There's no doubt that money can be made by owning shares of unprofitable businesses. For example, although Amazon.com made losses for many years after listing, if you had bought and held the shares since 1999, you would have made a fortune. But while the successes are well known, investors should not ignore the very many unprofitable companies that simply burn through all their cash and collapse.
So should Data I/O (NASDAQ:DAIO) shareholders be worried about its cash burn? For the purposes of this article, cash burn is the annual rate at which an unprofitable company spends cash to fund its growth; its negative free cash flow. We'll start by comparing its cash burn with its cash reserves in order to calculate its cash runway.
How Long Is Data I/O's Cash Runway?
A company's cash runway is the amount of time it would take to burn through its cash reserves at its current cash burn rate. Data I/O has such a small amount of debt that we'll set it aside, and focus on the US$13m in cash it held at September 2020. Looking at the last year, the company burnt through US$1.2m. That means it had a cash runway of very many years as of September 2020. Even though this is but one measure of the company's cash burn, the thought of such a long cash runway warms our bellies in a comforting way. You can see how its cash balance has changed over time in the image below.
How Well Is Data I/O Growing?
Some investors might find it troubling that Data I/O is actually increasing its cash burn, which is up 4.7% in the last year. Also concerning, operating revenue was actually down by 9.8% in that time. Considering both these factors, we're not particularly excited by its growth profile. While the past is always worth studying, it is the future that matters most of all. For that reason, it makes a lot of sense to take a look at our analyst forecasts for the company.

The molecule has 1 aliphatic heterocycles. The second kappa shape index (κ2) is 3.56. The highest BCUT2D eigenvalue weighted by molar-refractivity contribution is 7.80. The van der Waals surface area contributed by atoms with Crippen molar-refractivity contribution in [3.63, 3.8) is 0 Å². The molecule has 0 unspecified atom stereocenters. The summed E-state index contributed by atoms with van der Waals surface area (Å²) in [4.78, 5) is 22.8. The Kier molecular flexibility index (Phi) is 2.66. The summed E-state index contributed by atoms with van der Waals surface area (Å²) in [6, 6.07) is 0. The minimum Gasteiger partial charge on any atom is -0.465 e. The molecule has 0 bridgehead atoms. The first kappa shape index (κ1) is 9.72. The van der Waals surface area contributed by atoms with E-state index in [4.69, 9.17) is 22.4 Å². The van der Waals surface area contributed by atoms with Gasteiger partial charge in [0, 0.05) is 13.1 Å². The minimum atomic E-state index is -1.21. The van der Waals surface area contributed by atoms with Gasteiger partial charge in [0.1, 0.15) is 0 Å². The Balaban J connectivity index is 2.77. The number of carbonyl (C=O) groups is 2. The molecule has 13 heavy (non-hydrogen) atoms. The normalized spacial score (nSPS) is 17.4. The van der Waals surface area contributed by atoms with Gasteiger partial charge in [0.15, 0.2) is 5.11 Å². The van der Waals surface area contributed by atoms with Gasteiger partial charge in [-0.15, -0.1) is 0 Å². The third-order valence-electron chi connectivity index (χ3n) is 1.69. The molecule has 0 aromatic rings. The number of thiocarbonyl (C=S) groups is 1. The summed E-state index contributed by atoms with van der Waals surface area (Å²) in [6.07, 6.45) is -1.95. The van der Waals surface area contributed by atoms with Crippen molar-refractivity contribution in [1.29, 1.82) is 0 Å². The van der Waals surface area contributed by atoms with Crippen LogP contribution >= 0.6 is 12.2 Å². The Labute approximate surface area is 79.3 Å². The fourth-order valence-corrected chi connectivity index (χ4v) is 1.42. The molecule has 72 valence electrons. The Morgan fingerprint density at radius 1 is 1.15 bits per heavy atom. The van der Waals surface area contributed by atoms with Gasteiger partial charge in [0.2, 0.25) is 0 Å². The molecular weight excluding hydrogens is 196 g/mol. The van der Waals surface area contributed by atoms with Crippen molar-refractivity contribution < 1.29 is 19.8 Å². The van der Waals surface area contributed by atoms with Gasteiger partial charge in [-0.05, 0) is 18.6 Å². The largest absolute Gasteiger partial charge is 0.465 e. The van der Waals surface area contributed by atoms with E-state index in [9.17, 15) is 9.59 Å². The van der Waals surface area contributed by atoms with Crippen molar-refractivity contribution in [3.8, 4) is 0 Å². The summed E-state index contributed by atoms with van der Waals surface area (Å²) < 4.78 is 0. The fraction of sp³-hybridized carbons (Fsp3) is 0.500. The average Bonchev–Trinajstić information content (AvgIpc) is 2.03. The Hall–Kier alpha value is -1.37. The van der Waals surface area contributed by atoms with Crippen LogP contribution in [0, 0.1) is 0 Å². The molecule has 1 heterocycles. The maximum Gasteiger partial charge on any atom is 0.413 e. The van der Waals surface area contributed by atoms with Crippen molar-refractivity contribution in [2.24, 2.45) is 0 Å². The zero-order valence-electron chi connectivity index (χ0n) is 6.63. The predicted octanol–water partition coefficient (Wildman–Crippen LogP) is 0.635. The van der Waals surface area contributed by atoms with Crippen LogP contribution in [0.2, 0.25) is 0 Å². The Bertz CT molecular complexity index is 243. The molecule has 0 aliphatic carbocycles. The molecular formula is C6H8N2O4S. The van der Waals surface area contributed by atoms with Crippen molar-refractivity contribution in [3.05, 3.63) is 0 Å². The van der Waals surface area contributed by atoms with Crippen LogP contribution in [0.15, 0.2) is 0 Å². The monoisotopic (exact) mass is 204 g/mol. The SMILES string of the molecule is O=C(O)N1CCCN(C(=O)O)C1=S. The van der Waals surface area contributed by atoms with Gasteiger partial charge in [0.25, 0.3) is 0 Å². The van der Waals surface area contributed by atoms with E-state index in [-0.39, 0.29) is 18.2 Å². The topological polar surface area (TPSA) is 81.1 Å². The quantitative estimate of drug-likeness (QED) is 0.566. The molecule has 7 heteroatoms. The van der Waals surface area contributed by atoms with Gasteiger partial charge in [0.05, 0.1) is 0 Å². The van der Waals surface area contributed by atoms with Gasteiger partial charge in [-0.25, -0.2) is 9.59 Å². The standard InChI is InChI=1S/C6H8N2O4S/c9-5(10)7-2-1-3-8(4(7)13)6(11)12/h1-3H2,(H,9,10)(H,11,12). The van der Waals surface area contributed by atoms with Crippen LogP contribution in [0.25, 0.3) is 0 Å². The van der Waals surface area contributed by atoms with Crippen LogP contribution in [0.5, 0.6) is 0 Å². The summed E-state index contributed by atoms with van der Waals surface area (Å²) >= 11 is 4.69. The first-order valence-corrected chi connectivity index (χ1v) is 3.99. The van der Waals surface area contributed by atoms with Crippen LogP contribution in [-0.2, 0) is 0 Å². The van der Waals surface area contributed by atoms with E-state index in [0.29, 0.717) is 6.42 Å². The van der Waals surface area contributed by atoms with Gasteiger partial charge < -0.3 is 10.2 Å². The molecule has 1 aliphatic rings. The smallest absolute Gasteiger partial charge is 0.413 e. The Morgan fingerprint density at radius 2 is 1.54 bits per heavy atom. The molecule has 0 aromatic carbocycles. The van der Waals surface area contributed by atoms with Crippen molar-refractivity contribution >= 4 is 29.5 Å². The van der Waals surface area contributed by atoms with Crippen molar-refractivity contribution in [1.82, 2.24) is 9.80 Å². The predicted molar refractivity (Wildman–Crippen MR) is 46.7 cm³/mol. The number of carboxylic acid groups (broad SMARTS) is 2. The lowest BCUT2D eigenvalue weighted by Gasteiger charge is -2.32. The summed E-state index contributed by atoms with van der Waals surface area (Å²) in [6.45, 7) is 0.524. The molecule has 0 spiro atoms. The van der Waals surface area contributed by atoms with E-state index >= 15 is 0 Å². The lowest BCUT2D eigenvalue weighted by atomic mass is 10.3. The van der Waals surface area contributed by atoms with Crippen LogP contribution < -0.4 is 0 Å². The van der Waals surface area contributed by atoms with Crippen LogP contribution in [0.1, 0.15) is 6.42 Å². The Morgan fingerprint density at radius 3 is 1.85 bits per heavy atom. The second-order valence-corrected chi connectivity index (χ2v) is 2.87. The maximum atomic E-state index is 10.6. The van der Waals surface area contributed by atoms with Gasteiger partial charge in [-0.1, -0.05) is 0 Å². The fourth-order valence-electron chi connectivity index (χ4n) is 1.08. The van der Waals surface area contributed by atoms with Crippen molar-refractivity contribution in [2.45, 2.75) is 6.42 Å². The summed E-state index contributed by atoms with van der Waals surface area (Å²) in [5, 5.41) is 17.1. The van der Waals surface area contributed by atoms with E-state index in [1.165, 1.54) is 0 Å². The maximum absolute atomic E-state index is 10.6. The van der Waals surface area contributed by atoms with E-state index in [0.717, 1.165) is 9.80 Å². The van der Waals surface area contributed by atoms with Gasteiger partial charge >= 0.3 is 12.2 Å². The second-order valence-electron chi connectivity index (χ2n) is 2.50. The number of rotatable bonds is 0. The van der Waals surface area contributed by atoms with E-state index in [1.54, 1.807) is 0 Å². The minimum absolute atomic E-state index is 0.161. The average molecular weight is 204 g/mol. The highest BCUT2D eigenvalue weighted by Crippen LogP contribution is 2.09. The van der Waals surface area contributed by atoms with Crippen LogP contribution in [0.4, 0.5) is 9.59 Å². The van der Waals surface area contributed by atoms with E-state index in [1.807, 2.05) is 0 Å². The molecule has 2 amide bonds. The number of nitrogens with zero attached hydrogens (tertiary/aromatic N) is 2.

How Hard Would It Be For Data I/O To Raise More Cash For Growth?
Data I/O seems to be in a fairly good position, in terms of cash burn, but we still think it's worthwhile considering how easily it could raise more money if it wanted to. Issuing new shares, or taking on debt, are the most common ways for a listed company to raise more money for its business. Many companies end up issuing new shares to fund future growth. By looking at a company's cash burn relative to its market capitalisation, we gain insight on how much shareholders would be diluted if the company needed to raise enough cash to cover another year's cash burn.
Data I/O's cash burn of US$1.2m is about 4.2% of its US$29m market capitalisation. Given that is a rather small percentage, it would probably be really easy for the company to fund another year's growth by issuing some new shares to investors, or even by taking out a loan.
Is Data I/O's Cash Burn A Worry?
It may already be apparent to you that we're relatively comfortable with the way Data I/O is burning through its cash. In particular, we think its cash runway stands out as evidence that the company is well on top of its spending. While its falling revenue wasn't great, the other factors mentioned in this article more than make up for weakness on that measure. Considering all the factors discussed in this article, we're not overly concerned about the company's cash burn, although we do think shareholders should keep an eye on how it develops. Its important for readers to be cognizant of the risks that can affect the company's operations, and we've picked out 2 warning signs for Data I/O that investors should know when investing in the stock.
Of course, you might find a fantastic investment by looking elsewhere. So take a peek at this free list of companies insiders are buying, and this list of stocks growth stocks (according to analyst forecasts)
This article by Simply Wall St is general in nature. It does not constitute a recommendation to buy or sell any stock, and does not take account of your objectives, or your financial situation. We aim to bring you long-term focused analysis driven by fundamental data. Note that our analysis may not factor in the latest price-sensitive company announcements or qualitative material. Simply Wall St has no position in any stocks mentioned.
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